Bentsman named chair of IEEE committee
Joseph Bentsman has been appointed as the Chair of the Technical Committee on Power Generation of the IEEE Control Systems Society by its Board of Governors.
According to Bentsman, the committee encompasses nuclear, fossil, and renewable energy generation, as well as energy utilization. It counts in its ranks about 120 leading researchers in the area from around the world, representing industry (including GE, Emerson, General Atomics, Alstom, Southern Company, UTRC, and others), government labs (including Sandia, NASA Aims, EUratom-Italy, ITER, Princeton Plasma Physics Laboratory, French Atomic Energy Commission CEA laboratory, and others), and universities (including KTH, MIT, UC Berkeley, Purdue, Lehigh, Tsinghua, Aaborg, Cornell, Delft, Tokyo Tech, and others).
The committee promotes research interactions among energy/power engineers/scientists and control theorists through special sessions, workshops, courses at international conferences, special journal issues, and dissemination of relevant information (upcoming conferences and events, funding opportunities, job opportunities, etc.) and educational materials. The committee meetings are typically held at the IEEE Control and Decision Conference and American Control Conference.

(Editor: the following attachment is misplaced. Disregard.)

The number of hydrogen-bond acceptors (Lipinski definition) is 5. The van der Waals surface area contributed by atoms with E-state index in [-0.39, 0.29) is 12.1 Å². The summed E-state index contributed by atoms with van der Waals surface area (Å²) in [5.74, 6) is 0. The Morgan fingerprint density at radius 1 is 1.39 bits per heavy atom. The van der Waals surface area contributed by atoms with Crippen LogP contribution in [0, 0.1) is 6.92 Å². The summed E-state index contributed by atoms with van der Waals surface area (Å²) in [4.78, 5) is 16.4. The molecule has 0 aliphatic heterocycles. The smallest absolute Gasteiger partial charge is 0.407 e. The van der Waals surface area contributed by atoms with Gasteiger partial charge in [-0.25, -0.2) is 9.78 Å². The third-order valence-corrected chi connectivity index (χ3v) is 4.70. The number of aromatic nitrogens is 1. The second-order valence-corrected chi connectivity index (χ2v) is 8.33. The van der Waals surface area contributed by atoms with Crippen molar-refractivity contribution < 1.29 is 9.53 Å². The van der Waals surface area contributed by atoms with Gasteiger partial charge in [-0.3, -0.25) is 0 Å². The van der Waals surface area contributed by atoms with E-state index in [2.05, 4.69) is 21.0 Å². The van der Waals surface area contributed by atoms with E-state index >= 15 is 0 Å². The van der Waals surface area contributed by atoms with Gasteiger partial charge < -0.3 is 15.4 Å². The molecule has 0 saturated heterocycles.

“It is a truly exciting time to be in the energy generation—in the midst of a political storm and a technological transition on a global scale,” Bentsman said. “However, according to the just published U.S. Energy Information Administration forecast coal would still remain the king for a time-being. Nevertheless, to satisfy the increasing world energy demand, while staving off potentially catastrophic consequences of global warming, beyond 2017 the relation between renewables, fossils, and nuclear needs to change dramatically and new clean fossil-based energy generation technologies, like chemical looping, need to come on board. Utilization of all of these energy sources relies on active control. This tells that there is a lot of exciting modeling and control research to be done in the area."